After training my final CNN model through 20 epochs I was able to get an accuracy of 80.3828% on the test dataset. This was a huge improvement over the model I had built from scratch and significantly better than the 60% required by Udacity on this project!
Beyond just trusting that this accuracy was good, I also ran my algorithm against real-world images including the sample images provided by Udacity, images of myself and my coworkers, and images of objects. The results were pretty impressive: it cataloged most images correctly and was able to discern between humans and dogs. Additionally, when I uploaded a photo of M&M’S set up like Darth Vader it properly recognized that it was not a dog or a human.
Overall, the results were very promising and much better than I expected that I could accomplish on my own as someone who is still “new” to data science.
It makes sense that my CNN utilizing the pre-trained ResNet-50 model performed significantly better than the CNN I had built from scratch.
Beyond that, it seems that some of the dog images that were provided by Udacity were difficult for the model to classify correctly because the breeds are so close. For example, one dog image I ran through the algorithm was of an American Water Spaniel and the model thought it was a Boykin Spaniel.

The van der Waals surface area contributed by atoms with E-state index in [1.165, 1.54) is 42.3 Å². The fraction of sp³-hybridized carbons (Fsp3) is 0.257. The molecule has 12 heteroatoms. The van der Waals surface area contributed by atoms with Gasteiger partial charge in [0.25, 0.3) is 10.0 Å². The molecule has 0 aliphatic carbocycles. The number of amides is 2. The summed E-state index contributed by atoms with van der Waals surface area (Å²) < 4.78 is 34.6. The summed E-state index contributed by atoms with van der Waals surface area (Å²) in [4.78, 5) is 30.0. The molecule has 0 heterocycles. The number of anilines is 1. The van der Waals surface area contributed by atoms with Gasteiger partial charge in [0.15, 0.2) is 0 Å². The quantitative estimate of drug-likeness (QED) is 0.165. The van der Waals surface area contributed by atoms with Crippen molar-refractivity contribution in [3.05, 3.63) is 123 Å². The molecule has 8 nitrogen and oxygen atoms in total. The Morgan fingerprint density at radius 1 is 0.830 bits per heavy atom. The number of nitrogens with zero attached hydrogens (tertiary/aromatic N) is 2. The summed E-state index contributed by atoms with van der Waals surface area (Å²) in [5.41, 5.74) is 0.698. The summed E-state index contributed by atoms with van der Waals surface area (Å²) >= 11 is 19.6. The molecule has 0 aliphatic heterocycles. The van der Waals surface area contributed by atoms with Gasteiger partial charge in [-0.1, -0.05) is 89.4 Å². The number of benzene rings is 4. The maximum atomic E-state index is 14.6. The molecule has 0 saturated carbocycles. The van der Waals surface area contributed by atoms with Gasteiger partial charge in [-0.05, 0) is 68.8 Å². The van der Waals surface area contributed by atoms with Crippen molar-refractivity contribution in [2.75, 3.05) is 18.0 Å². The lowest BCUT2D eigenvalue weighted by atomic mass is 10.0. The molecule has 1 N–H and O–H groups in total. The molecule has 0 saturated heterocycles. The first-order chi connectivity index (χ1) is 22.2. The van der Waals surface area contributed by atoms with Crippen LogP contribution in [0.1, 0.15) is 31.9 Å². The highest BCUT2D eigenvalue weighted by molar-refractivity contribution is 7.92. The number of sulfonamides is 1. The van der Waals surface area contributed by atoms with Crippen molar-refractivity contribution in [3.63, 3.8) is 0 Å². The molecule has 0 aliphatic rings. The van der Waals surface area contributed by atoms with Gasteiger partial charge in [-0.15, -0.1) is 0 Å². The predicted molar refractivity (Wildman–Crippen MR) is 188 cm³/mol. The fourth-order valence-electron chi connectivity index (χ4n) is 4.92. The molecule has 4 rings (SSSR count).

I think that the results will continue to get better with more data for the model to learn from. Additionally, I think there are some improvements that could be made to the algorithm overall, which I note below.
Working through this project has given me the confidence that, using neural networks, there is a lot that my old team could do to improve the user experience on the website when uploading photos and decrease the amount of manual work needed in reviewing those photos in the back office.
Additionally, working on this project has given me confidence that I can solve real-world problems using data science even though I am just completing this course within Udacity. I think that is pretty amazing and speaks highly to the quality of the content in this course.
That said, I could not have come anywhere close to the results I achieved if it were not for “standing on the shoulders of giants”. I was able to use a pre-trained model in this project as well as benefit from the genius of others in providing simple tools and libraries for data science work.
If I were to improve upon this algorithm for the purposes of classifying dog breeds I would focus on three main areas:
- Providing a list of the top 3 dogs that it might be instead of just one answer. This would help in the situation where multiple breeds are very similar and almost impossible for a computer (or a human) to tell the difference.
- When the photo does not appear to be a dog or a human, note what the model thinks it might be. This would highlight the intelligence of the model.
- If this was set up within a web application it could provide more user-friendly responses and feedback to the user to improve results. This, in a real-world setting, would enable users to get the results they want quickly and easily.
This was a great initiative and I feel very proud of being able to complete this as my capstone project!